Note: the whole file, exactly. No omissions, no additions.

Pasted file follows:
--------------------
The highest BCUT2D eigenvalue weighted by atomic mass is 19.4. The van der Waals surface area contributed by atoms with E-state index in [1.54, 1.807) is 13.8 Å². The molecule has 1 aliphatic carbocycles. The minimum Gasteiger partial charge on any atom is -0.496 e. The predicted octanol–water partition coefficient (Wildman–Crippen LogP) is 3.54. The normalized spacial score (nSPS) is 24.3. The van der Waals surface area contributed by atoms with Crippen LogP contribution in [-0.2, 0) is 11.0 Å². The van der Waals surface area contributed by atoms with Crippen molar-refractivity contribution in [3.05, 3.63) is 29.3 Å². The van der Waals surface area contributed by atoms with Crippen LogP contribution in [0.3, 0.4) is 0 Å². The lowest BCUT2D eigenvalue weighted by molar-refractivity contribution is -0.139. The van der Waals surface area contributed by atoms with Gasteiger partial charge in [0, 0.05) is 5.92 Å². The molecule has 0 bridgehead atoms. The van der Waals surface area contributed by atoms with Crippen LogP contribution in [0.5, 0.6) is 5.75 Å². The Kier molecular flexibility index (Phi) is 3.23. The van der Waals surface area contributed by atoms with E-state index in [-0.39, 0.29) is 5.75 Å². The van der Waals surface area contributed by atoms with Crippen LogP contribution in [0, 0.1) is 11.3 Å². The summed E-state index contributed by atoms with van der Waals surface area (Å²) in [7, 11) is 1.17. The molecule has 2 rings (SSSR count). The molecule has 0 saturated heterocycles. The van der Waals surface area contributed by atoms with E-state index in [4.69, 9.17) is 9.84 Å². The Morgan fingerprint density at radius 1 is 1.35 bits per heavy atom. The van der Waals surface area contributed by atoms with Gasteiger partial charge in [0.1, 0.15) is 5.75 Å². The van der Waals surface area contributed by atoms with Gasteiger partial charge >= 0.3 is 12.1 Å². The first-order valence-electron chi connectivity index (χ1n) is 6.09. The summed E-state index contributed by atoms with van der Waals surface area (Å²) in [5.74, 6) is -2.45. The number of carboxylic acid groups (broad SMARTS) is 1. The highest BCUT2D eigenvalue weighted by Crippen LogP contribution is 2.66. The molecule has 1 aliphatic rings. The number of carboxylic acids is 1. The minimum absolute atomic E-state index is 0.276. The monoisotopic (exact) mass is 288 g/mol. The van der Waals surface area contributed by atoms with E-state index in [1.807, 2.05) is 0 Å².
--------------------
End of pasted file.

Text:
The highest BCUT2D eigenvalue weighted by atomic mass is 19.4. The van der Waals surface area contributed by atoms with E-state index in [1.54, 1.807) is 13.8 Å². The molecule has 1 aliphatic carbocycles. The minimum Gasteiger partial charge on any atom is -0.496 e. The predicted octanol–water partition coefficient (Wildman–Crippen LogP) is 3.54. The normalized spacial score (nSPS) is 24.3. The van der Waals surface area contributed by atoms with Crippen LogP contribution in [-0.2, 0) is 11.0 Å². The van der Waals surface area contributed by atoms with Crippen molar-refractivity contribution in [3.05, 3.63) is 29.3 Å². The van der Waals surface area contributed by atoms with Crippen LogP contribution in [0.3, 0.4) is 0 Å². The lowest BCUT2D eigenvalue weighted by molar-refractivity contribution is -0.139. The van der Waals surface area contributed by atoms with Gasteiger partial charge in [0, 0.05) is 5.92 Å². The molecule has 0 bridgehead atoms. The van der Waals surface area contributed by atoms with Crippen LogP contribution in [0.5, 0.6) is 5.75 Å². The Kier molecular flexibility index (Phi) is 3.23. The van der Waals surface area contributed by atoms with E-state index in [-0.39, 0.29) is 5.75 Å². The van der Waals surface area contributed by atoms with Crippen LogP contribution in [0, 0.1) is 11.3 Å². The summed E-state index contributed by atoms with van der Waals surface area (Å²) in [7, 11) is 1.17. The molecule has 2 rings (SSSR count). The molecule has 0 saturated heterocycles. The van der Waals surface area contributed by atoms with E-state index in [4.69, 9.17) is 9.84 Å². The Morgan fingerprint density at radius 1 is 1.35 bits per heavy atom. The van der Waals surface area contributed by atoms with Gasteiger partial charge in [0.1, 0.15) is 5.75 Å². The van der Waals surface area contributed by atoms with Gasteiger partial charge >= 0.3 is 12.1 Å². The first-order valence-electron chi connectivity index (χ1n) is 6.09. The summed E-state index contributed by atoms with van der Waals surface area (Å²) in [5.74, 6) is -2.45. The number of carboxylic acid groups (broad SMARTS) is 1. The highest BCUT2D eigenvalue weighted by Crippen LogP contribution is 2.66. The molecule has 1 aliphatic rings. The number of carboxylic acids is 1. The minimum absolute atomic E-state index is 0.276. The monoisotopic (exact) mass is 288 g/mol. The van der Waals surface area contributed by atoms with E-state index in [1.807, 2.05) is 0 Å².